Upper School Computer Science Department Chair Ash Hansberry said, “Most people, how they use their phones is that they have multiple social media apps. You might have Instagram, Snapchat, and Twitter or X. And then you have multiple apps for entertainment. You might have YouTube and Netflix and apps for games. And then you have apps for banking, and one for your bank account, and one for tracking your spending. That’s certainly how my phone is. I have multiple apps for all of these different things, and the idea of a super app is to combine multiple—or all, potentially—of those features together into one app.”

Musk has publicly echoed these ideas on X’s future. “In the months to come, we will add comprehensive communications and the ability to conduct your entire financial world,” he said.

Mx. Hansberry, while recognizing the convenience factor of a super app, noted that it comes at a cost for data privacy: “It’s an advertiser’s dream scenario to have that much information about people—to know not only what kinds of things they like for entertainment, but how much money they have to spend and what they’ve spent it on in the past.”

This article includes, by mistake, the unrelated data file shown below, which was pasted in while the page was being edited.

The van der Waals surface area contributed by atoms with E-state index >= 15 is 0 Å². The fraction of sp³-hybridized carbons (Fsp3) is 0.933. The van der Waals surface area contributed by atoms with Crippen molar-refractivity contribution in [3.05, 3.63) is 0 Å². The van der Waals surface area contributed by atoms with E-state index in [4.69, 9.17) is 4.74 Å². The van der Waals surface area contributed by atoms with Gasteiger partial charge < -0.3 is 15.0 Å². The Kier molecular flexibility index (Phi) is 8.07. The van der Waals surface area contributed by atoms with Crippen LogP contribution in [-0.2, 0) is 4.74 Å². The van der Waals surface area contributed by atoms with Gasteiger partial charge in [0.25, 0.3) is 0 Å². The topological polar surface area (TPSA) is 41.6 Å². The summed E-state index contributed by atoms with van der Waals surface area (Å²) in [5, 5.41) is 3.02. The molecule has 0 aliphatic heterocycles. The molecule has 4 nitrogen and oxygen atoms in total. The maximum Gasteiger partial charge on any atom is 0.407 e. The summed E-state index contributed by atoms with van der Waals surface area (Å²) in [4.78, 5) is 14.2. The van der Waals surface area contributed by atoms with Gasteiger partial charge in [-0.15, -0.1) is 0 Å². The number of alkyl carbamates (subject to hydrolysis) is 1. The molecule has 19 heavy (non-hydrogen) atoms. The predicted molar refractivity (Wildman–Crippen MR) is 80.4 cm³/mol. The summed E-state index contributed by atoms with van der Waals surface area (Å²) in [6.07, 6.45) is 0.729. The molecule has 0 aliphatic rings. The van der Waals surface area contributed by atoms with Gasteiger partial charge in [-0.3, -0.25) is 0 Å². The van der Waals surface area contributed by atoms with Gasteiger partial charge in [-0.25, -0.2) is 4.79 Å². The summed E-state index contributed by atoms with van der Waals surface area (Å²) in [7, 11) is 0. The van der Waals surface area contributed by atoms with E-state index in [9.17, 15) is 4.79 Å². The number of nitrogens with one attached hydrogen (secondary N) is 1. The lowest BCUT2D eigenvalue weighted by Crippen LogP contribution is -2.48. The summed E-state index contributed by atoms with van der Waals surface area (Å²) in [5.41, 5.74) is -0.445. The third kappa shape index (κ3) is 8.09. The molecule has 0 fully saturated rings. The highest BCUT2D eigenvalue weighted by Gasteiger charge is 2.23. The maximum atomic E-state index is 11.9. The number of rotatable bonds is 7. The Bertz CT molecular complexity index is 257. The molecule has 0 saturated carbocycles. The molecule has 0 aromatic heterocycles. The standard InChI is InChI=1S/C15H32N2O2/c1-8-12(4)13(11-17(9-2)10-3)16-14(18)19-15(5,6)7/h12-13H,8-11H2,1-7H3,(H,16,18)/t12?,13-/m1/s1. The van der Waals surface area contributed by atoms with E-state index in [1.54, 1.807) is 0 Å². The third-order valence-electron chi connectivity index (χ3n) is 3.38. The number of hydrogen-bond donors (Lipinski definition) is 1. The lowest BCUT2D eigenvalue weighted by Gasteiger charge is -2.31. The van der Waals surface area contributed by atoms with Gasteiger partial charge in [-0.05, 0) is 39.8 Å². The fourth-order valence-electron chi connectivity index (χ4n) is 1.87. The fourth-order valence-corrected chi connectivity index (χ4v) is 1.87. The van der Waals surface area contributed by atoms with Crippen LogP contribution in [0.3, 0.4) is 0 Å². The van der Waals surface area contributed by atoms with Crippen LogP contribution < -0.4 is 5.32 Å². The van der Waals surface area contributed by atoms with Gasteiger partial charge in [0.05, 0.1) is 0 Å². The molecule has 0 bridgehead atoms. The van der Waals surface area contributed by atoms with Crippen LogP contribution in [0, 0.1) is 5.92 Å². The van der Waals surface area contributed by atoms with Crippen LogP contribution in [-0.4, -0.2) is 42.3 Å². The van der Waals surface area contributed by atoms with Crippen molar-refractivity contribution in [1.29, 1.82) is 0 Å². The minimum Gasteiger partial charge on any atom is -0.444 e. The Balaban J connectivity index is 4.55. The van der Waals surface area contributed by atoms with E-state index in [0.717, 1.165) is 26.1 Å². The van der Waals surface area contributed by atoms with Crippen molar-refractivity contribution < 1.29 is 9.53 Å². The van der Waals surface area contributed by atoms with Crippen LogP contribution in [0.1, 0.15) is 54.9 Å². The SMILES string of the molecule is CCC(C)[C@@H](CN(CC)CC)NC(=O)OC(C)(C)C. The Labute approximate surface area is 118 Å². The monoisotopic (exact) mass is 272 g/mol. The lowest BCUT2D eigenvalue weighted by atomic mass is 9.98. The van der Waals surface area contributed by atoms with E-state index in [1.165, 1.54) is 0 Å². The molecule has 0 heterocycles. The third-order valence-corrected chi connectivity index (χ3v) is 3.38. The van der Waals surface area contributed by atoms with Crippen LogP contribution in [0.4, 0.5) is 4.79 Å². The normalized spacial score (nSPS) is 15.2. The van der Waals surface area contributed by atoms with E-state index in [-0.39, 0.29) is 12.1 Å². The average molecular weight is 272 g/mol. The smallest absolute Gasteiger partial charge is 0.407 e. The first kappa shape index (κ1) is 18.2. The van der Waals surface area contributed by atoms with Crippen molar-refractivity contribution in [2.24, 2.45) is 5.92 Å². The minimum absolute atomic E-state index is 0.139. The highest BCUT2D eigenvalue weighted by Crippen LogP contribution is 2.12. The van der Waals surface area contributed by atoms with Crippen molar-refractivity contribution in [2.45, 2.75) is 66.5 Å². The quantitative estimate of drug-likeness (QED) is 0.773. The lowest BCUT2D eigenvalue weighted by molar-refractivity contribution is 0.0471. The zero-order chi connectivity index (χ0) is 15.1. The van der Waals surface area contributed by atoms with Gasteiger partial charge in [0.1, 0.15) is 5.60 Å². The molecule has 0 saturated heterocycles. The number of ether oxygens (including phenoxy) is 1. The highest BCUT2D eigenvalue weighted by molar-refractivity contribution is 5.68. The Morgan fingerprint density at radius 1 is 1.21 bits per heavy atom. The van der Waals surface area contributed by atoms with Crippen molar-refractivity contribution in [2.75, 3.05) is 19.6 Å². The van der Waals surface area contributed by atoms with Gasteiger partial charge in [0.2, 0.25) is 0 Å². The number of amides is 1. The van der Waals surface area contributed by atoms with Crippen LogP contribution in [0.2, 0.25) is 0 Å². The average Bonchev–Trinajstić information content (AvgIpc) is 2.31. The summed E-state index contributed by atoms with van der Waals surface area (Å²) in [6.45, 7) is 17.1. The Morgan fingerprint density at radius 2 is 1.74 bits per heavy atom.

In “The Social Dilemma,” a documentary about the dangers of social media companies, Netscape co-founder Marc Andreessen said, “If you’re not paying for the product, you are the product.” Right now, consumers can avoid platforms with business models that revolve around data exploitation. But when refusing to give a social media company your data means missing out on online banking or communication technologies as fundamental as texting, all control over one’s privacy is lost.

Upper School history and economics teacher Grzegorz Gaczol sees both the advantages and disadvantages of a super app: “Putting everything under one roof theoretically sounds fantastic for the consumer. And theoretically, for the provider of those services, it’s great because you get an easy opportunity to bring everybody and have everything in one warehouse.”

At the same time, he acknowledges that from an economics perspective, “Competition in the marketplace, whether that’s department stores or online platforms or specific social media sites, is good [because it] forces the provider to act in the best interest of consumers.” A super app can decrease competition and potentially be harmful to the consumer. “Putting everything under one roof like Elon Musk wants to do puts that in danger.”